Tag Archives: race

New ICE Office in Colorado Springs

1 Dec

Colorado Springs now has its own Immigration and Customs Enforcement office.

The ICE office, which opened Monday, is the agency’s ninth in Colorado.

U.S. Rep. Doug Lamborn, R-Colorado Springs, has been pushing for the new office for two years. He says it’s needed because Colorado Springs is the second largest city in ICE’s Denver-area jurisdiction. He also says he has heard from law enforcement about an increase in illegal immigration in the city.

from the Denver Post.

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Gangs and Insurrection // on the occasion of the mass arrests in Denver

28 Nov

We don’t usually do much commentary, instead letting people’s actions speak for themselves, but there are some news stories that we absolutely cannot let go reported in the way the media would have it. This is one such story.  The following piece is not as complete and thought-out as we want; it’s a piece we’ve worked on for about a week since the news hit the press, but we’d like to work on it more.  Look for a better version in the next issue of ’til it breaks.

Last week the Denver Police Department made a mass arrest of 34 black youth and it seems like nobody has blinked an eye.

The 34 suspects were rounded up because, according to the cops, they are suspects in a series of downtown muggings.

Last we heard, 30 of those individuals have been charged with things like assault and robbery–many of them felony charges.  The police did not make it clear how they identified and rounded up the suspects, but “most of [them] told police they were associated with either the Rollin’ 60s Crips gang or the Black Gangster Disciples gang.”  The police keep dossiers on gang members; apparently they used their lists to round up individuals, throw them in jail, and begin interrogations.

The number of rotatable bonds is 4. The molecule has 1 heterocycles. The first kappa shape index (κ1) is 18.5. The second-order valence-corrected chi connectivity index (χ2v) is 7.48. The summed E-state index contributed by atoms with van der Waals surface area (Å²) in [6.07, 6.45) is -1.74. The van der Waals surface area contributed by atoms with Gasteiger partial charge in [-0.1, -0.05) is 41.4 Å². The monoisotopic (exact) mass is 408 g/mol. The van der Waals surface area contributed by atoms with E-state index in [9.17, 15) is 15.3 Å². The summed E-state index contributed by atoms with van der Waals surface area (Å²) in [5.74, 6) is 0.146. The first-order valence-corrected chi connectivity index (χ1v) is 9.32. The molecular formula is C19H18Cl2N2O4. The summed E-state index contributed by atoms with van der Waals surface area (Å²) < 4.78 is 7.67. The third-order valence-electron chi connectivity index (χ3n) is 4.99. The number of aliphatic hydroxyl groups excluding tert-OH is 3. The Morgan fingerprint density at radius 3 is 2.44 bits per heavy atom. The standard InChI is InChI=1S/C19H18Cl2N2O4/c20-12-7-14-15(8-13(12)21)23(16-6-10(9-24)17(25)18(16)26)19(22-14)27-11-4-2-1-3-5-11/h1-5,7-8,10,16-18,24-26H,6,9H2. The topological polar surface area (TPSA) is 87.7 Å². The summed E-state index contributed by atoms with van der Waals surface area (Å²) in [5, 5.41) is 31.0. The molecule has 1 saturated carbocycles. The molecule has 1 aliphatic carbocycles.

All this ought to raise some kind of resistance from radicals who are also tracked by the police.

Anarchists, especially, should take notice when this shit goes down, cause we’re in gangs ourselves.  It’s true.  All it takes is a crew of folks who have each others’ backs to be a gang.  Our forms of social organization are atypical, and they are our greatest strength.

Even if you don’t think you’re a gangster, the cops already do.  The police in Denver have been using their Gang Units to track anarchists for years.  To them, we’re gangs.

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Monday: Death Threats

23 Sep

The Politics of Displacement and Community Self-Determination

from AFSC:

Join us Monday, Sept. 28th at 6pm for a multimedia presentation on neoliberalism, militarism and popular resistance in Oaxaca, Mexico and beyond.

Community rights defense organizer Simón Sedillo will be bringing a new multimedia presentation. Through lectures, workshops, and short films from Oaxaca, Mexico Sedillo helps draw real connections between the struggles of indigenous communities, immigrant communities, and communities of color in the US and Mexico.

Date: Monday, September 28th
Time: 6:00pm-9:00pm
Location: AFSC office, 901 W. 14th Ave. rm 7
(Kalamath & 14th; first floor of the Court House Square Apartments)

and Tuesday, Sept 29 6:30pm Humanities 135, University of Colorado at Boulder, Boulder

more info here and here.

1 killed, 17 injured in shootout and explosion between cops and Chicano militants

17 Mar